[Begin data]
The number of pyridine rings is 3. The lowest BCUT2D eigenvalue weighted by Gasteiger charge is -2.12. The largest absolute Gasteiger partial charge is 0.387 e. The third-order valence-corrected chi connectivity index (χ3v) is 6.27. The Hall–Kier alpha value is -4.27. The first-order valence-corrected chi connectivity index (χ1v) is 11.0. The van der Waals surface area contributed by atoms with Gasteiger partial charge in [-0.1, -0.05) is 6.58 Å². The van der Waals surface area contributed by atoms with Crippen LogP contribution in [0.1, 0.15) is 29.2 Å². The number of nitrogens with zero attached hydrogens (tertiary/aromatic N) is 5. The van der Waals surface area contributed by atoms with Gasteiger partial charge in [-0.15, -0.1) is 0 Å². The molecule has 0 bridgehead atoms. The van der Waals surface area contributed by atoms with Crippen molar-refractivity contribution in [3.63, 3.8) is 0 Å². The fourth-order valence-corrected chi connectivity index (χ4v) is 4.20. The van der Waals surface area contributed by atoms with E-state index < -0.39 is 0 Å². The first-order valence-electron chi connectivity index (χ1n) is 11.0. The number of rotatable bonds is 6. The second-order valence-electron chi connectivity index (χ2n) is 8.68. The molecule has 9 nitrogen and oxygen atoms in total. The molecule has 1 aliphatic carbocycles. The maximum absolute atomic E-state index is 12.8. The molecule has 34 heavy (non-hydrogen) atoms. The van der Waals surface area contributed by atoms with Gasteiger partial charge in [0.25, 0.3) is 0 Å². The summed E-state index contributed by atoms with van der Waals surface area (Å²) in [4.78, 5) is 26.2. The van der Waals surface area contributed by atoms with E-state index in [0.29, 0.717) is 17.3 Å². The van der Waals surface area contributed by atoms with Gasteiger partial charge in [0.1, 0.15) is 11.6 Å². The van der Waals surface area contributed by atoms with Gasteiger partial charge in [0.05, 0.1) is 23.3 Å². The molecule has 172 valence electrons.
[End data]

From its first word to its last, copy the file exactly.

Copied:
The number of pyridine rings is 3. The lowest BCUT2D eigenvalue weighted by Gasteiger charge is -2.12. The largest absolute Gasteiger partial charge is 0.387 e. The third-order valence-corrected chi connectivity index (χ3v) is 6.27. The Hall–Kier alpha value is -4.27. The first-order valence-corrected chi connectivity index (χ1v) is 11.0. The van der Waals surface area contributed by atoms with Gasteiger partial charge in [-0.1, -0.05) is 6.58 Å². The van der Waals surface area contributed by atoms with Crippen LogP contribution in [0.1, 0.15) is 29.2 Å². The number of nitrogens with zero attached hydrogens (tertiary/aromatic N) is 5. The van der Waals surface area contributed by atoms with Gasteiger partial charge in [-0.15, -0.1) is 0 Å². The molecule has 0 bridgehead atoms. The van der Waals surface area contributed by atoms with Crippen molar-refractivity contribution in [3.63, 3.8) is 0 Å². The fourth-order valence-corrected chi connectivity index (χ4v) is 4.20. The van der Waals surface area contributed by atoms with E-state index < -0.39 is 0 Å². The first-order valence-electron chi connectivity index (χ1n) is 11.0. The number of rotatable bonds is 6. The second-order valence-electron chi connectivity index (χ2n) is 8.68. The molecule has 9 nitrogen and oxygen atoms in total. The molecule has 1 aliphatic carbocycles. The maximum absolute atomic E-state index is 12.8. The molecule has 34 heavy (non-hydrogen) atoms. The van der Waals surface area contributed by atoms with Gasteiger partial charge in [0.25, 0.3) is 0 Å². The summed E-state index contributed by atoms with van der Waals surface area (Å²) in [4.78, 5) is 26.2. The van der Waals surface area contributed by atoms with E-state index in [0.29, 0.717) is 17.3 Å². The van der Waals surface area contributed by atoms with Gasteiger partial charge in [0.1, 0.15) is 11.6 Å². The van der Waals surface area contributed by atoms with Gasteiger partial charge in [0.05, 0.1) is 23.3 Å². The molecule has 172 valence electrons.